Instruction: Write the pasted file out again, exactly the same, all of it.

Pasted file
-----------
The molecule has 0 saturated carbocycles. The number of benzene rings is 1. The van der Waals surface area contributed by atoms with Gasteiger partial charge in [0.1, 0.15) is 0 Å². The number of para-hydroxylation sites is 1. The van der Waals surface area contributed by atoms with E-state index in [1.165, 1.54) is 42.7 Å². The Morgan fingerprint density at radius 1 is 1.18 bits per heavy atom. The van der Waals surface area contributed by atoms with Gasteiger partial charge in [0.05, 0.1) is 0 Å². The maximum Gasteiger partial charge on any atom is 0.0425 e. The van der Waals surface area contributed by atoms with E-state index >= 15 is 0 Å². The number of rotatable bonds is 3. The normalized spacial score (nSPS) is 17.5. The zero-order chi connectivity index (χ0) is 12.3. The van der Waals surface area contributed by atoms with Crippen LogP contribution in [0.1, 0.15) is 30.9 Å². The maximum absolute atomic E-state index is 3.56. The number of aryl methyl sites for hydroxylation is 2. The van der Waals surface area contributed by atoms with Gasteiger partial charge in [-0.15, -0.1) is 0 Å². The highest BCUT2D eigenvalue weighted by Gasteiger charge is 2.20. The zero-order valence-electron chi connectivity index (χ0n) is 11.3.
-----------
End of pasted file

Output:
The molecule has 0 saturated carbocycles. The number of benzene rings is 1. The van der Waals surface area contributed by atoms with Gasteiger partial charge in [0.1, 0.15) is 0 Å². The number of para-hydroxylation sites is 1. The van der Waals surface area contributed by atoms with E-state index in [1.165, 1.54) is 42.7 Å². The Morgan fingerprint density at radius 1 is 1.18 bits per heavy atom. The van der Waals surface area contributed by atoms with Gasteiger partial charge in [0.05, 0.1) is 0 Å². The maximum Gasteiger partial charge on any atom is 0.0425 e. The van der Waals surface area contributed by atoms with E-state index >= 15 is 0 Å². The number of rotatable bonds is 3. The normalized spacial score (nSPS) is 17.5. The zero-order chi connectivity index (χ0) is 12.3. The van der Waals surface area contributed by atoms with Crippen LogP contribution in [0.1, 0.15) is 30.9 Å². The maximum absolute atomic E-state index is 3.56. The number of aryl methyl sites for hydroxylation is 2. The van der Waals surface area contributed by atoms with Gasteiger partial charge in [-0.15, -0.1) is 0 Å². The highest BCUT2D eigenvalue weighted by Gasteiger charge is 2.20. The zero-order valence-electron chi connectivity index (χ0n) is 11.3.